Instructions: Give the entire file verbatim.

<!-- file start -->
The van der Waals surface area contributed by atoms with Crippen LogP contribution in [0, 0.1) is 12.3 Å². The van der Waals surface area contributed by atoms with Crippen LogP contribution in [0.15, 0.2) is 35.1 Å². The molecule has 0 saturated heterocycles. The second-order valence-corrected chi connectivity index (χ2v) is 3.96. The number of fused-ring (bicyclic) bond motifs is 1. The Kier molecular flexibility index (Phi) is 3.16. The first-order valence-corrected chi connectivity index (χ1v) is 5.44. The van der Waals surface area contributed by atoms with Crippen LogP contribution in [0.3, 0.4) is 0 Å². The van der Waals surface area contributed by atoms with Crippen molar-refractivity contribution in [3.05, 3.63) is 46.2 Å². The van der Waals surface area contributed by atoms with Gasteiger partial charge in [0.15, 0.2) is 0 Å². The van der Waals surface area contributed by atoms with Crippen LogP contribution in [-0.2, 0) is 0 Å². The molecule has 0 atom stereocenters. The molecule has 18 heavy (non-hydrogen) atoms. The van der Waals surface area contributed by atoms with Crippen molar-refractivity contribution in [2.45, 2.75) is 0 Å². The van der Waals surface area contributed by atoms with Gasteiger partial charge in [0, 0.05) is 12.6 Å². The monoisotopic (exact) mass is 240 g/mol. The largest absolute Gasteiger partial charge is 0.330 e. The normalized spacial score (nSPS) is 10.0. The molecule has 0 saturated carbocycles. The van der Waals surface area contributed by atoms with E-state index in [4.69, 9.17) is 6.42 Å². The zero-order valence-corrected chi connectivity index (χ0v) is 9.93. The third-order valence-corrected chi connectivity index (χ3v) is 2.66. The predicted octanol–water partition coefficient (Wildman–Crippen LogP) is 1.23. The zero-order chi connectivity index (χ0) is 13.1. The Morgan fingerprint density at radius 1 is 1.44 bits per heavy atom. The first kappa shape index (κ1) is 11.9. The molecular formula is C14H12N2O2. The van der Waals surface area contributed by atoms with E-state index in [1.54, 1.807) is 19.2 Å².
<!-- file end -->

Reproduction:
The van der Waals surface area contributed by atoms with Crippen LogP contribution in [0, 0.1) is 12.3 Å². The van der Waals surface area contributed by atoms with Crippen LogP contribution in [0.15, 0.2) is 35.1 Å². The molecule has 0 saturated heterocycles. The second-order valence-corrected chi connectivity index (χ2v) is 3.96. The number of fused-ring (bicyclic) bond motifs is 1. The Kier molecular flexibility index (Phi) is 3.16. The first-order valence-corrected chi connectivity index (χ1v) is 5.44. The van der Waals surface area contributed by atoms with Crippen LogP contribution in [0.3, 0.4) is 0 Å². The van der Waals surface area contributed by atoms with Crippen molar-refractivity contribution in [3.05, 3.63) is 46.2 Å². The van der Waals surface area contributed by atoms with Gasteiger partial charge in [0.15, 0.2) is 0 Å². The van der Waals surface area contributed by atoms with Crippen LogP contribution in [-0.2, 0) is 0 Å². The molecule has 0 atom stereocenters. The molecule has 18 heavy (non-hydrogen) atoms. The van der Waals surface area contributed by atoms with Crippen molar-refractivity contribution in [2.45, 2.75) is 0 Å². The van der Waals surface area contributed by atoms with Gasteiger partial charge in [0, 0.05) is 12.6 Å². The monoisotopic (exact) mass is 240 g/mol. The largest absolute Gasteiger partial charge is 0.330 e. The normalized spacial score (nSPS) is 10.0. The molecule has 0 saturated carbocycles. The van der Waals surface area contributed by atoms with E-state index in [4.69, 9.17) is 6.42 Å². The zero-order valence-corrected chi connectivity index (χ0v) is 9.93. The third-order valence-corrected chi connectivity index (χ3v) is 2.66. The predicted octanol–water partition coefficient (Wildman–Crippen LogP) is 1.23. The zero-order chi connectivity index (χ0) is 13.1. The Morgan fingerprint density at radius 1 is 1.44 bits per heavy atom. The first kappa shape index (κ1) is 11.9. The molecular formula is C14H12N2O2. The van der Waals surface area contributed by atoms with E-state index in [1.54, 1.807) is 19.2 Å².